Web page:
- Use local professional events. Professional events are always an excellent place to recruit. Local breakfast, lunch, or dinner meetings might be the best way to meet potential hires. In this informal setting, individuals from “big organizations” might get to know you and over time, might begin to see the value of working with a small organization.
- Target downsizing. Current and former employees from large organizations should especially be targeted when there are ongoing rumors of impending layoffs. During actual layoffs, small organizations should “over hire” in order to take advantage of any short-term “glut” in well-trained talent.
- Target entry-level hires. One of the best ways to overcome any tendencies to favor large organizations is to hire individuals early in their career, before they develop biases against small organizations. Obviously, if you hire people right out of high school with little experience, you can build both their capability and loyalty over time. This practice is especially effective in developing regions within Asia, where competition to experienced talent is extremely fierce. Because you have invested in them and trained them, these individuals are less likely to see any advantages of shifting over to work at the unfeeling bureaucracy of the large organization.
- Trolling for talent at the mall. Because many small organizations are heavily weighted with positions that require great customer service skills, it’s essential that the recruiting effort focus on finding individuals who excel in customer service. Because customer service people are visible to the public, both you and your employees are likely to interact with great customer service talent daily. Ask your employees (and even their families) to identify known individuals with “above and beyond” customer service skills.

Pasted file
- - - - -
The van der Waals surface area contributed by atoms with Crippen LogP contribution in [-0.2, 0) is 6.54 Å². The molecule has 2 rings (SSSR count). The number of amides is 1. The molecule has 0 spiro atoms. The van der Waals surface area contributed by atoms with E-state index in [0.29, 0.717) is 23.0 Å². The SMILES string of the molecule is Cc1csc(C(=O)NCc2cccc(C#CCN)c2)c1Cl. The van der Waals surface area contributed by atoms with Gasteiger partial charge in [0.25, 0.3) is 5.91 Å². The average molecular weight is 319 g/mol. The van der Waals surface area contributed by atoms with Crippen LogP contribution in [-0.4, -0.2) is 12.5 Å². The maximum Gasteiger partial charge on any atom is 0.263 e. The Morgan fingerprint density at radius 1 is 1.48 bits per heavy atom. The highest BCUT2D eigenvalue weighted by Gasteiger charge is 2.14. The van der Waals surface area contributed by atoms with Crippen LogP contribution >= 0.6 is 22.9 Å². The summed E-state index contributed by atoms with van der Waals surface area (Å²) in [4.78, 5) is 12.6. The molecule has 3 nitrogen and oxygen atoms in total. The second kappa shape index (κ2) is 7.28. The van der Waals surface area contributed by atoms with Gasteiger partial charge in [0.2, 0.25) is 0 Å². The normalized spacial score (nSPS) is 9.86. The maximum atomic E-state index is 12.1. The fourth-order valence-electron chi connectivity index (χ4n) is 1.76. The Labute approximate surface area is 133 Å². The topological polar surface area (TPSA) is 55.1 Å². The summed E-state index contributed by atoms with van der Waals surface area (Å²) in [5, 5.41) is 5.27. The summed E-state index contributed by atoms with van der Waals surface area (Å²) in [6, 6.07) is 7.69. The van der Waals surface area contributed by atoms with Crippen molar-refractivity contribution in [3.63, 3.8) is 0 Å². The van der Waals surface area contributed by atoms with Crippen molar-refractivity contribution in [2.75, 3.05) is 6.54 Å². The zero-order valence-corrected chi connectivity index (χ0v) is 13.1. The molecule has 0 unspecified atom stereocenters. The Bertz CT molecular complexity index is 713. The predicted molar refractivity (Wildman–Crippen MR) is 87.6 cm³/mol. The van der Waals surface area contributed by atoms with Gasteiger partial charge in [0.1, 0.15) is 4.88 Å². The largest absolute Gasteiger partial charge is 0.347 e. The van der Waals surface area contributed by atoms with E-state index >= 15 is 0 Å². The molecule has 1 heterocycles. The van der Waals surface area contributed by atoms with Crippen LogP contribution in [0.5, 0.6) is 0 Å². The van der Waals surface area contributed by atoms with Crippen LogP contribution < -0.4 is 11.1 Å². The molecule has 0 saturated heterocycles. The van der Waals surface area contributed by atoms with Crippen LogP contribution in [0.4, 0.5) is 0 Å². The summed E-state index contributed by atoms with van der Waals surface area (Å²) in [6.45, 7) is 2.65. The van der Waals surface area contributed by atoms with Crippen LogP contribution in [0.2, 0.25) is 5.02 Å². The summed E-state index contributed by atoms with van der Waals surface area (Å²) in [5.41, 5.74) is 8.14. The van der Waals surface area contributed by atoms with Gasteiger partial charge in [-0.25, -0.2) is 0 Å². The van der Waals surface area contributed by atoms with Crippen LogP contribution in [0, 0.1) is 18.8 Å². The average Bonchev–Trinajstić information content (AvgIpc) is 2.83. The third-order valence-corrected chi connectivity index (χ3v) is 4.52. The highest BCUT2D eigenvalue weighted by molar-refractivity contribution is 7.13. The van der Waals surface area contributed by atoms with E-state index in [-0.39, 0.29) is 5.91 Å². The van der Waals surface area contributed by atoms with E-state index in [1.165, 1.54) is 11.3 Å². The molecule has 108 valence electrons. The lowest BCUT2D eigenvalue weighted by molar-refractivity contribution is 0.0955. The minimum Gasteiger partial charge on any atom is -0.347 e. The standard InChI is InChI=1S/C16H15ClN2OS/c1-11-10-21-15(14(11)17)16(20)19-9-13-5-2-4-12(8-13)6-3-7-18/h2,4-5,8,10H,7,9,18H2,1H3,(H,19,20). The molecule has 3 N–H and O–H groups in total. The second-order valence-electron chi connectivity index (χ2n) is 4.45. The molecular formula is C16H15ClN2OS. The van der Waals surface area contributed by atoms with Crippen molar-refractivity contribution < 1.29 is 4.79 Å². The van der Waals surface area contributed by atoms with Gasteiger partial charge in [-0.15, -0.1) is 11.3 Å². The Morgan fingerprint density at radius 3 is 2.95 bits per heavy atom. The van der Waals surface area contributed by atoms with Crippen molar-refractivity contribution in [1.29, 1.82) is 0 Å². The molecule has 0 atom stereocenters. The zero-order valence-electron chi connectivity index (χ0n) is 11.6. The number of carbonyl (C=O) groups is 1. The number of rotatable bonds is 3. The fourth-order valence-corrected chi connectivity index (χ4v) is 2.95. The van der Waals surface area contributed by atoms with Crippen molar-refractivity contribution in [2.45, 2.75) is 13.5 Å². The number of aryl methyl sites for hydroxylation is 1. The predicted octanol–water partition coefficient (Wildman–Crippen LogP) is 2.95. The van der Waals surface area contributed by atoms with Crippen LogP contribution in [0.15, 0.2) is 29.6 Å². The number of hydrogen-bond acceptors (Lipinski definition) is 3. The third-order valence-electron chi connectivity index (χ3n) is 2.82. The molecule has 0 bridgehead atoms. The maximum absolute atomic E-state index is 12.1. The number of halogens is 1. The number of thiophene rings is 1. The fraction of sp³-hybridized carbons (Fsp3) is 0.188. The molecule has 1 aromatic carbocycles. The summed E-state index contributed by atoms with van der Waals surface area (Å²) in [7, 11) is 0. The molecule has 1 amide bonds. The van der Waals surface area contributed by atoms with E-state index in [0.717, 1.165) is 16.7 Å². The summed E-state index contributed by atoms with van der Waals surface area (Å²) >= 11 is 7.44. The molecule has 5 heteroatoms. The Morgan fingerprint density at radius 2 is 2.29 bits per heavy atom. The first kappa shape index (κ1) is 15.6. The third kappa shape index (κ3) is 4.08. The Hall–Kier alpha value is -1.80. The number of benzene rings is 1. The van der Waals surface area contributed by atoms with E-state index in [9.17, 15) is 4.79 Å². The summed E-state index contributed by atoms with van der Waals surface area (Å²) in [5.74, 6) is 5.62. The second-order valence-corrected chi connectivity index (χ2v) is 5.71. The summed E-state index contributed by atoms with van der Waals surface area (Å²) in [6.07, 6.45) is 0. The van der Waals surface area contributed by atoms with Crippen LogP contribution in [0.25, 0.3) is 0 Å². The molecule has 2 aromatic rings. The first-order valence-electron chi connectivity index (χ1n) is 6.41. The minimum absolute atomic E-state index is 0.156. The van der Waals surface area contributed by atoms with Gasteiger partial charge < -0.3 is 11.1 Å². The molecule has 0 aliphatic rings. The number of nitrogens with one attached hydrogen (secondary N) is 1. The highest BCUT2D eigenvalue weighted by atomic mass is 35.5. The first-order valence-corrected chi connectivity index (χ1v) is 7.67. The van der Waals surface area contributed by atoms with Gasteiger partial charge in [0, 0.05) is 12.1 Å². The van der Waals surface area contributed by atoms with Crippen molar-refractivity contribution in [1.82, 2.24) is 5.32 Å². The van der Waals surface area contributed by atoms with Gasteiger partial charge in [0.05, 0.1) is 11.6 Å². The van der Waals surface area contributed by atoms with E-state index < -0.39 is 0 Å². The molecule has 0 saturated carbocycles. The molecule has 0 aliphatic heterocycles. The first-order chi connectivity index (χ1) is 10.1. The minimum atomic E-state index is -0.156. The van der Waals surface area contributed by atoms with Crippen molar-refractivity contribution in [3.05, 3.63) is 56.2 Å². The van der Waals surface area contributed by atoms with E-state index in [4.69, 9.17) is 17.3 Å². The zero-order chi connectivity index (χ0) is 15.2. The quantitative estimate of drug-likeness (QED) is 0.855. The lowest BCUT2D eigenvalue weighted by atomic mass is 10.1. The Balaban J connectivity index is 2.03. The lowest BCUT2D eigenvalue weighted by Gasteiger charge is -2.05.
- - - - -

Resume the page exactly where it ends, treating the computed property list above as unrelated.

- Target recent retirees or frustrated workers from big organizations. Individuals who retire from larger organizations sometimes do so because of the stress and pressure associated with managing politics and multiple layers of bureaucracy. In addition, target frustrated employees at large organizations. To identify individuals who might be ready to move to a “smaller pond,” keep your ear to the ground. Monitor promotional announcements in order to identify who did not get a recent promotion, and attend local professional meetings to identify who might be willing to make the move.
The advent of the Internet and arrival of a truly global economy have chipped away at many of the benefits that once made larger organizations more attractive to top talent than smaller organizations.
As a result, smaller organizations that opt to step onto the green and compete stand a much better chance at walking away with the next “Tiger Woods.”
Winning the battle isn’t about access to some high-priced piece of recruiting technology, or some practice only big organizations can leverage, but rather about understanding how large organizations go after talent and building a strategy that positions your organization as competitive.